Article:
Today's lesson: budgeting

Today's lesson: budgeting
01 July 2010

BUDGETING: it’s a simple enough term. But what exactly is a budget? Even if you have a good idea of the answer to that question, do you have one?

Standard dictionary definitions describe a budget as:

  • An itemised summary of estimated or intended expenditure for a given period along with proposals for financing them;
  • A systematic plan for the expenditure of a usually fixed resource, such as money or time, during a given period;
  • The total sum of money allocated for a particular purpose or period of time.

Examine spending habits

Creating a personal or household budget requires an examination of spending habits – and highlights how we could improve them. There are many tools available to help us create a budget. An online budget planning tool, such as, is worth a look, but flashy spreadsheets and software packages aside, nothing beats sitting down with a pen and paper and examining your current and desired financial position. Commit a couple of hours to the task, and you could soon see your net wealth soar.

Budgeting can be a really helpful exercise: if completed honestly, it can prove a great reality check. Just analysing how we spend our money is a powerful way to reduce financial waste.

Daniela Bovell, a 29-year-old British expatriate, who lives in Dubai Marina, recently completed a budget, based on a similar template to cashy’s.

“When I first did my budget, off the cuff, it all seemed pretty rosy, so I couldn’t see why I was so poor at the end of each month,” she says. “Then I kept a diary of my actual variable outgoings for a couple of weeks, which painted a more truthful picture, and when I revised the budget accordingly, I was shocked."

Cut back

Once you have a clear idea of what you’re spending your money on, ask yourself: is it all necessary? Where can I cut back to increase my savings, or more importantly, pay back any debt quicker?

“It was quite evident that my leisure outgoings – mainly on eating out – were far higher than I perceived," said Daniela. "Even worse, I knew the money I was spending on my weekly shopping was going to waste, as I invariably threw most of that food away.

“Now, I shop smarter and take a packed lunch to work four days a week. I have an allowance for lunch out with colleagues once a week. I adjusted some of my other variables, like stopping the gym membership I didn’t use (I now run on the beach instead) and have managed to save more than the target I set myself in my adjusted budget.”

Set targets

So, overall, what should you aim for? In general, you should expect to spend around a quarter of your income on housing – so rent or your mortgage. As property prices fall to more acceptable levels in the UAE, apply this rule ahead of your next property move.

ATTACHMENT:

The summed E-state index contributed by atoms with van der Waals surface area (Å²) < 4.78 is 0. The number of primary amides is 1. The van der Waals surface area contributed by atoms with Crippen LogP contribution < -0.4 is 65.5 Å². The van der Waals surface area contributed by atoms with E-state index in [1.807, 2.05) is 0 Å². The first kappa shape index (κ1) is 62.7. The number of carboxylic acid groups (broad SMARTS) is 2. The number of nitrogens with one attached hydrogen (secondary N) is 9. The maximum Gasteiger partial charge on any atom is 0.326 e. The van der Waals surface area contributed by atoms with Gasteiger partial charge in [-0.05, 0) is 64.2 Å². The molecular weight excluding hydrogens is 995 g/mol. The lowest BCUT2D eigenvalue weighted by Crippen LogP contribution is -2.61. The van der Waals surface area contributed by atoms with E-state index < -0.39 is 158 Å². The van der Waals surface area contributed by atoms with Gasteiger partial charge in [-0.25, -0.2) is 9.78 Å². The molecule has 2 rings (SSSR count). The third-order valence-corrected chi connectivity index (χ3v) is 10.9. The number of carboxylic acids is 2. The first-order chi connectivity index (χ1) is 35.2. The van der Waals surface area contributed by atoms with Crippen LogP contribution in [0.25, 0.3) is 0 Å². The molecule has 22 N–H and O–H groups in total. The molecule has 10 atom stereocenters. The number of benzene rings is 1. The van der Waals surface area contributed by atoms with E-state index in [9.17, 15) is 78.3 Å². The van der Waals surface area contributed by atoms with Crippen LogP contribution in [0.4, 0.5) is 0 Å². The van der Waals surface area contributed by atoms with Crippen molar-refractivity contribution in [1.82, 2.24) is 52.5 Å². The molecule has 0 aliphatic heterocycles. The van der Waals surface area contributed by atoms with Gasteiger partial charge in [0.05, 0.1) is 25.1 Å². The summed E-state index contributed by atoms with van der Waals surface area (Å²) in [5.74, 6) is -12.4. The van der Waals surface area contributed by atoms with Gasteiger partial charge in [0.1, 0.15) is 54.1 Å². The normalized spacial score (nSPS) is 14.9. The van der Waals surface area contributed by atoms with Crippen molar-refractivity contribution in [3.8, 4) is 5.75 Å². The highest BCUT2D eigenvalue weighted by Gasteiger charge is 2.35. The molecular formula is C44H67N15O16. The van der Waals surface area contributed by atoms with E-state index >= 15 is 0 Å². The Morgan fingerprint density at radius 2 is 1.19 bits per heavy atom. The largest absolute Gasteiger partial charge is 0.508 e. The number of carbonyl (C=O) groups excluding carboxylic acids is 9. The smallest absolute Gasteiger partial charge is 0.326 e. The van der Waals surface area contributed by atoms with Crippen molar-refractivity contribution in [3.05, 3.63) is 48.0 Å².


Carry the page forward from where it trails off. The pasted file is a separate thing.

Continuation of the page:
Another school of thought suggests we should aim to spend 60% of our income on necessary living expenses – accommodation, bills, food and clothing. The other 40% should be dedicated to irregular expenses, such as holidays, leisure costs and, of course, long-term savings.

Devise a budget plan that realigns your priorities and follow it – checking regularly to make sure it’s manageable. Stick a copy of your budget in a visible place in your home. Refer to it regularly and make necessary adjustments when your income or expenses change.

Be flexible

If you overspend in one area, include the increase in the next month’s plan. Alternatively, cut back on another area. For example, if you overspend a certain sum on food shopping in any given month, because you’ve hosted a dinner party, spend the same amount less on eating out that month.

Keep a cushion

If an unexpected expense arises, you could have what is known as a cash-flow problem. Account for a cash cushion in your budget. If your income is even just 5% below your monthly expenditure, that’s a handy 5% to have for emergencies – or savings if you don’t need it.

Use envelopes

A handy tip that will help you stick to your budget is to use envelopes. Write each expense category on an envelope and divvy up your money accordingly. If your “shopping” envelope fund can’t afford those shoes in the third week of the month, you just can’t have them – unless you’re willing to take cash from your entertainment and leisure envelope, that is.

Stay focused

As with all financial planning, the aim is to reduce or manage your outgoings and increase your savings so that you can achieve your longer-term aspirations.

To focus on these, why not stick pictures of that dream holiday home or a retired couple sipping cocktails on the beach on your budget document? Whatever your goals, stay focused!

Have you set a budget? How easy did you find it to follow? Tell cashy below...


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